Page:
“Is that all he said?”
Lost in Translation is a wonderful film in a million different ways, but one primary reason is because of how perfectly it encapsulates the importance of communication, and how difficult life can be when that is missing.
In the scene where Bill Murray is filming an advert for a brand of Japanese whiskey, the director gives a lengthy and detailed direction to Bill Murray, albeit in Japanese. After talking for a couple of minutes, the translator simply relays the message of "He wants you to turn, look in camera. O.K.?".
While also an example of mistranslation, it’s a scene that details why communication is so important. It shows the difference between expressing yourself (or someone else) properly and or simply saying the bare minimum. Whether it’s business or personal, communicating your thoughts, feelings and ideas in detailed ways is important to how humans talk to one and other.
That’s why it’s important to learn more than one language and when you learn, learn in a way that allows you to express who you are as an individual, something that is important in every language and every culture. It can help build friendships, improve cultural ties or even just help you with ordering a coffee.
There’s nothing like working as a journalist to help you understand why language is so important. It is a vital function for communicating your thoughts and expressing who you are as an individual. Knowing what words to use in a story, knowing what grammar suits the situation and having the vocabulary to properly communicate the story are all skills that are important to being a journalist, but also teaching.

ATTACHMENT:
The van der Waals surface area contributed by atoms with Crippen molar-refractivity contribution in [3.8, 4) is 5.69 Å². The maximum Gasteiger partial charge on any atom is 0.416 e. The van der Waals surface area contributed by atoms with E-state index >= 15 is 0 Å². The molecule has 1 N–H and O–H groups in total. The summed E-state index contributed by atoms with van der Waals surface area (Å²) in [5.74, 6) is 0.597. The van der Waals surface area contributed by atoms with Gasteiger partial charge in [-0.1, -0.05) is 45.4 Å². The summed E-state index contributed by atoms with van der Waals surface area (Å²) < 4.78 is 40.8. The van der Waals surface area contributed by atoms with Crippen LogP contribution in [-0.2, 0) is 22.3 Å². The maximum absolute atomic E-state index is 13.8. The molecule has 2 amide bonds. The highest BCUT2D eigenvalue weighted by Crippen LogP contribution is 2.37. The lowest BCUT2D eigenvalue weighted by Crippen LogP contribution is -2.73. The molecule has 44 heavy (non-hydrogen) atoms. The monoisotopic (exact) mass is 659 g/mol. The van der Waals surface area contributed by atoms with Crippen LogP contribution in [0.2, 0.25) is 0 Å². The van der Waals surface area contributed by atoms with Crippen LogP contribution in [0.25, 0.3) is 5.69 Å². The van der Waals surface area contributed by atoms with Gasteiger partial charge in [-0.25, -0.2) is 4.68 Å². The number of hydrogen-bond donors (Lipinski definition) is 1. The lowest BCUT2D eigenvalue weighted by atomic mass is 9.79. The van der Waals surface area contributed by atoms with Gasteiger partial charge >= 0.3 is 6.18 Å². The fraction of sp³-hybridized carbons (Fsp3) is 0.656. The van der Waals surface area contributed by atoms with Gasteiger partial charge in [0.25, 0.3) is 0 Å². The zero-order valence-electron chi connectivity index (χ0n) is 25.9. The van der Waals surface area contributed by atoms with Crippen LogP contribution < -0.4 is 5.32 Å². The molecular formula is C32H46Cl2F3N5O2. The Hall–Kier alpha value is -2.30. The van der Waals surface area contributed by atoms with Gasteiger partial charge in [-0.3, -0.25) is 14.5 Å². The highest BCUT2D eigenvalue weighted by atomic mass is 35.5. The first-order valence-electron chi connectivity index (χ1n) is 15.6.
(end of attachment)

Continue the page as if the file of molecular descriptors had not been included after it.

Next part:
Every lesson is catered to the individual student with a strong focus on developing language skills specifically. And since I come from the land of industrial revolution, heavy metal and Peaky Blinders (Birmingham in England for those who don’t know), whatever the student's interests, lessons will also be interesting and cover a wide range of topics to make absolutely sure students remain motivated and are able to progress through the language levels as quickly as possible.
Whether it’s at home, in company, in coffee shops and or by videoconference. I can offer general English classes, Cambridge exam preparation, interview practice classes and dynamic classes for anyone who wants to improve their English.
Meaning and detail can be lost in translation (get it?) so my aim is to provide lessons that suits the individual, whether it’s children, teenager, adult, business, personal or whatever, creating a specific lesson environment that encourages the student to push themselves to learn English in a way where they can express themselves.